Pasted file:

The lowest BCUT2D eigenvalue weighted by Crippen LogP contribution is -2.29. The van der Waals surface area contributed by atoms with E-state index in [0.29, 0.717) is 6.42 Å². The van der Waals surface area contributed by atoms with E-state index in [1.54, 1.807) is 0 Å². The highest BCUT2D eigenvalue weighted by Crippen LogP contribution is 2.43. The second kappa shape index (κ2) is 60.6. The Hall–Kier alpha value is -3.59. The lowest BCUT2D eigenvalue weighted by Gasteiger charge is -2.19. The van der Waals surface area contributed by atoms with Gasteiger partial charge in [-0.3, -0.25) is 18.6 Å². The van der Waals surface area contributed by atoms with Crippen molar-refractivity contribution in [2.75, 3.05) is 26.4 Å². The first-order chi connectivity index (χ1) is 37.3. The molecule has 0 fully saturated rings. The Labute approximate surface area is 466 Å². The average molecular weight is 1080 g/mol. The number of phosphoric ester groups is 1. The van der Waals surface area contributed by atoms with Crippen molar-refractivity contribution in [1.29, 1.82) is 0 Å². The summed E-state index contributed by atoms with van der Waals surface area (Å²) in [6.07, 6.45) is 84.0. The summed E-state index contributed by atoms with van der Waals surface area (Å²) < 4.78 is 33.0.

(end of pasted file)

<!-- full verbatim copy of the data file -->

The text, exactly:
The lowest BCUT2D eigenvalue weighted by Crippen LogP contribution is -2.29. The van der Waals surface area contributed by atoms with E-state index in [0.29, 0.717) is 6.42 Å². The van der Waals surface area contributed by atoms with E-state index in [1.54, 1.807) is 0 Å². The highest BCUT2D eigenvalue weighted by Crippen LogP contribution is 2.43. The second kappa shape index (κ2) is 60.6. The Hall–Kier alpha value is -3.59. The lowest BCUT2D eigenvalue weighted by Gasteiger charge is -2.19. The van der Waals surface area contributed by atoms with Gasteiger partial charge in [-0.3, -0.25) is 18.6 Å². The van der Waals surface area contributed by atoms with Crippen molar-refractivity contribution in [2.75, 3.05) is 26.4 Å². The first-order chi connectivity index (χ1) is 37.3. The molecule has 0 fully saturated rings. The Labute approximate surface area is 466 Å². The average molecular weight is 1080 g/mol. The number of phosphoric ester groups is 1. The van der Waals surface area contributed by atoms with Crippen molar-refractivity contribution in [1.29, 1.82) is 0 Å². The summed E-state index contributed by atoms with van der Waals surface area (Å²) in [6.07, 6.45) is 84.0. The summed E-state index contributed by atoms with van der Waals surface area (Å²) < 4.78 is 33.0.